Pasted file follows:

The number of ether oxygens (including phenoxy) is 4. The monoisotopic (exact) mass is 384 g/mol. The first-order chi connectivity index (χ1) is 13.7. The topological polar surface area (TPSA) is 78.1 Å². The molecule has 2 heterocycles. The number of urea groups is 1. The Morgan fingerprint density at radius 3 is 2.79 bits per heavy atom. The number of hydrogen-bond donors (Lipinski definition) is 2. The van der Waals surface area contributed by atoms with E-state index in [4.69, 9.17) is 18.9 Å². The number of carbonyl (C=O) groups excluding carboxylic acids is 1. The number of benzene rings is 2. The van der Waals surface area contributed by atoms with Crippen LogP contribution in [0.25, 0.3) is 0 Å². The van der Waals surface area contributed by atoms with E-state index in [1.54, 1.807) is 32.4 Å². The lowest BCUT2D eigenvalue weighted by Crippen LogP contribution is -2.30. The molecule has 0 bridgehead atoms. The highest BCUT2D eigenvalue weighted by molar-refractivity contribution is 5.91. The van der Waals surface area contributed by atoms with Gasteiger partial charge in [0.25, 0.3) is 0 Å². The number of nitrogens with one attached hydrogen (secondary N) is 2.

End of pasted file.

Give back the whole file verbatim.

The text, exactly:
The number of ether oxygens (including phenoxy) is 4. The monoisotopic (exact) mass is 384 g/mol. The first-order chi connectivity index (χ1) is 13.7. The topological polar surface area (TPSA) is 78.1 Å². The molecule has 2 heterocycles. The number of urea groups is 1. The Morgan fingerprint density at radius 3 is 2.79 bits per heavy atom. The number of hydrogen-bond donors (Lipinski definition) is 2. The van der Waals surface area contributed by atoms with E-state index in [4.69, 9.17) is 18.9 Å². The number of carbonyl (C=O) groups excluding carboxylic acids is 1. The number of benzene rings is 2. The van der Waals surface area contributed by atoms with Crippen LogP contribution in [0.25, 0.3) is 0 Å². The van der Waals surface area contributed by atoms with E-state index in [1.54, 1.807) is 32.4 Å². The lowest BCUT2D eigenvalue weighted by Crippen LogP contribution is -2.30. The molecule has 0 bridgehead atoms. The highest BCUT2D eigenvalue weighted by molar-refractivity contribution is 5.91. The van der Waals surface area contributed by atoms with Gasteiger partial charge in [0.25, 0.3) is 0 Å². The number of nitrogens with one attached hydrogen (secondary N) is 2.